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Privacy for Tigers

Ross Anderson, Cambridge University

Abstract: 

(Joint work with Tanya Berger-Wolf)

As mobile phone masts went up across the world’s jungles, savannas and mountains, so did poaching. Wildlife crime syndicates can not only coordinate better but can mine growing public data sets, often of geotagged images. Privacy matters for tigers, for snow leopards, for elephants and rhinos – and even for tortoises and sharks. Animal data protection laws, where they exist at all, are oblivious to these new threats, and no-one seems to have started to think about information security policy. The issues sprawl across many of the technical and policy areas of classical security and privacy. Our work is targeted at wildlife aggregation sites that enable conservationists, scientists, and citizens to upload large numbers of images and other observations, which are then analysed to discover facts about endangered species. In this talk we first set out the threat model, describing the modern wildlife crime environment. We then present a security policy framework we are evolving for the aggregation site Wildbook and others like it. At least two emerging issues may be of wider interest. The first is context: we have a small number of roles, but a large number of quite complex contexts which determine access decisions. So we describe a new kind of context-aware role-based access control, with the context based on the data rather than the system state; it has some interesting parallels with the more traditional access control models used to manage insider threats in government, corporations and healthcare. The second is situational awareness. We want to use logs not just to investigate crimes after the fact, but to forestall them. But in a sprawling heterogeneous system, how do we engineer incentives for vigilance?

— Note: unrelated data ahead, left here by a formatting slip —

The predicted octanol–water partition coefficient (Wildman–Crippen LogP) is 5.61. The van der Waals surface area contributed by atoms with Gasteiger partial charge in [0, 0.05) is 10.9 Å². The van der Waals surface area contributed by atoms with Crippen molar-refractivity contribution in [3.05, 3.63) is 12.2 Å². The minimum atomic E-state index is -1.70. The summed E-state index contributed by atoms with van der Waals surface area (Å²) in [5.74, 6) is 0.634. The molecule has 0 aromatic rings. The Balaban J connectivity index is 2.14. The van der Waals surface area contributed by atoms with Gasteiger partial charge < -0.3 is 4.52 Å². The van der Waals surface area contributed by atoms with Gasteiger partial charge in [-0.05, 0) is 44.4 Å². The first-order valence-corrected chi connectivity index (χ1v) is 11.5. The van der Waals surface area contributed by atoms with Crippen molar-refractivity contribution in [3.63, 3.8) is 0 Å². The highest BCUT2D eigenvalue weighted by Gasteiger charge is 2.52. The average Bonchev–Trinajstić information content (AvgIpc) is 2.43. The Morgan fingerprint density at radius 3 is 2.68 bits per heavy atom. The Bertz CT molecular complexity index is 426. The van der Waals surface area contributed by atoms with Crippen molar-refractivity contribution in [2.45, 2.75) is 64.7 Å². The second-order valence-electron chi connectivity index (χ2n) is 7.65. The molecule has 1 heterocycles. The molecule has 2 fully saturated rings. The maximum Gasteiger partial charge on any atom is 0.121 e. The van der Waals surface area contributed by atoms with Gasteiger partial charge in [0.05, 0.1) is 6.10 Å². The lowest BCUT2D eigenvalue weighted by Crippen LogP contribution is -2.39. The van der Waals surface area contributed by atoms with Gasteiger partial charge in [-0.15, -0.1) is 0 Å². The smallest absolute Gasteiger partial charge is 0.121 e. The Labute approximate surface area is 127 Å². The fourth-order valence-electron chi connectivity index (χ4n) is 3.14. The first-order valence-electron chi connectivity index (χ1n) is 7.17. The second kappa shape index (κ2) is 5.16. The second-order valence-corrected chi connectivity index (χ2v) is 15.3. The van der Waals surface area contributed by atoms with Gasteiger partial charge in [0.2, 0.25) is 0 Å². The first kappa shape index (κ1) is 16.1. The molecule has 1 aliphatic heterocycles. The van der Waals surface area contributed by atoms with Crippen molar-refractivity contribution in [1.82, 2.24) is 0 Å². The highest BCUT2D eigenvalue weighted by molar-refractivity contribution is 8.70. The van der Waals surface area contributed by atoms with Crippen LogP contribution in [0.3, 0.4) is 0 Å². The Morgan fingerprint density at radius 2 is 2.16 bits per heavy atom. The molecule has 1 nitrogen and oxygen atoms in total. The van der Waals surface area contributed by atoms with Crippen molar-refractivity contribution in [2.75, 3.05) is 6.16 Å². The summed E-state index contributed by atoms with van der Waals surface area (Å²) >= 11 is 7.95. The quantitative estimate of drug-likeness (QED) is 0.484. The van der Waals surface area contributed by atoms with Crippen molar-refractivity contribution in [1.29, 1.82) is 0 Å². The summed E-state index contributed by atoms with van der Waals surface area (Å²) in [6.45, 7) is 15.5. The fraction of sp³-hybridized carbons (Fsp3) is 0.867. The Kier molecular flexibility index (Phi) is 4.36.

Ross Anderson, Cambridge University

Ross Anderson is Professor of Security Engineering at Cambridge University, and leads the Cambridge Cybercrime Centre. He was a pioneer of security economics, peer-to-peer systems, hardware tamper-resistance and API security, and was one of the inventors of the AES finalist encryption algorithm Serpent. He has contributed to industrial standards from prepayment metering to powerline communications, and wrote the textbook Security Engineering—A Guide to Building Dependable Distributed Systems.

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BibTeX
@conference {219969,
author = {Ross Anderson},
title = {Privacy for Tigers},
year = {Submitted},
publisher = {{USENIX} Association},
}